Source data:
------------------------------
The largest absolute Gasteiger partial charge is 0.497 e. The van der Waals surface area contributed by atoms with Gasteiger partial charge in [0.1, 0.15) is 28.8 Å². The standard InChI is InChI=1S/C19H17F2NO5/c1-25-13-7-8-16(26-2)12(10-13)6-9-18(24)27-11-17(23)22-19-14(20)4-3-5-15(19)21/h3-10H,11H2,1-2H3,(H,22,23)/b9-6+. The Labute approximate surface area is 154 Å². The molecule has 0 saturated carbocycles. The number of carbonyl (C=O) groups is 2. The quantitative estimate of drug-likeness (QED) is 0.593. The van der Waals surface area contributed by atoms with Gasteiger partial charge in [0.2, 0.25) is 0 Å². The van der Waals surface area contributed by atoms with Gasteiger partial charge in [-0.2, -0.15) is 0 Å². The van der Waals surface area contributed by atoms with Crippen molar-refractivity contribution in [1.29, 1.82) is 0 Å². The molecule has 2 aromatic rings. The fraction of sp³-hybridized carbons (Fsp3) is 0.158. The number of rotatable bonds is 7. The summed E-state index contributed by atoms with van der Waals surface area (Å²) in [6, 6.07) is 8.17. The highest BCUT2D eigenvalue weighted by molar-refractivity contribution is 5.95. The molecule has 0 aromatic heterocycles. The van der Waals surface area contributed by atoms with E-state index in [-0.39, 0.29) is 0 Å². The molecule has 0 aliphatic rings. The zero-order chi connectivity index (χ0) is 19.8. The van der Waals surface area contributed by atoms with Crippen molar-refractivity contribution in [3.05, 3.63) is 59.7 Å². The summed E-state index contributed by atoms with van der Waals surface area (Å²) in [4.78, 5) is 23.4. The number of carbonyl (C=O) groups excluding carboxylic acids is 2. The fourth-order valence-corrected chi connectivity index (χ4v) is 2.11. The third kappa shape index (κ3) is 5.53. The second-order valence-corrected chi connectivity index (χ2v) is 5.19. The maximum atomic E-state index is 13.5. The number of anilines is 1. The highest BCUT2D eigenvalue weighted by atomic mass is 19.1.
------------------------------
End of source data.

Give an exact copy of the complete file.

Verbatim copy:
The largest absolute Gasteiger partial charge is 0.497 e. The van der Waals surface area contributed by atoms with Gasteiger partial charge in [0.1, 0.15) is 28.8 Å². The standard InChI is InChI=1S/C19H17F2NO5/c1-25-13-7-8-16(26-2)12(10-13)6-9-18(24)27-11-17(23)22-19-14(20)4-3-5-15(19)21/h3-10H,11H2,1-2H3,(H,22,23)/b9-6+. The Labute approximate surface area is 154 Å². The molecule has 0 saturated carbocycles. The number of carbonyl (C=O) groups is 2. The quantitative estimate of drug-likeness (QED) is 0.593. The van der Waals surface area contributed by atoms with Gasteiger partial charge in [0.2, 0.25) is 0 Å². The van der Waals surface area contributed by atoms with Gasteiger partial charge in [-0.2, -0.15) is 0 Å². The van der Waals surface area contributed by atoms with Crippen molar-refractivity contribution in [1.29, 1.82) is 0 Å². The molecule has 2 aromatic rings. The fraction of sp³-hybridized carbons (Fsp3) is 0.158. The number of rotatable bonds is 7. The summed E-state index contributed by atoms with van der Waals surface area (Å²) in [6, 6.07) is 8.17. The highest BCUT2D eigenvalue weighted by molar-refractivity contribution is 5.95. The molecule has 0 aromatic heterocycles. The van der Waals surface area contributed by atoms with E-state index in [-0.39, 0.29) is 0 Å². The molecule has 0 aliphatic rings. The zero-order chi connectivity index (χ0) is 19.8. The van der Waals surface area contributed by atoms with Crippen molar-refractivity contribution in [3.05, 3.63) is 59.7 Å². The summed E-state index contributed by atoms with van der Waals surface area (Å²) in [4.78, 5) is 23.4. The number of carbonyl (C=O) groups excluding carboxylic acids is 2. The fourth-order valence-corrected chi connectivity index (χ4v) is 2.11. The third kappa shape index (κ3) is 5.53. The second-order valence-corrected chi connectivity index (χ2v) is 5.19. The maximum atomic E-state index is 13.5. The number of anilines is 1. The highest BCUT2D eigenvalue weighted by atomic mass is 19.1.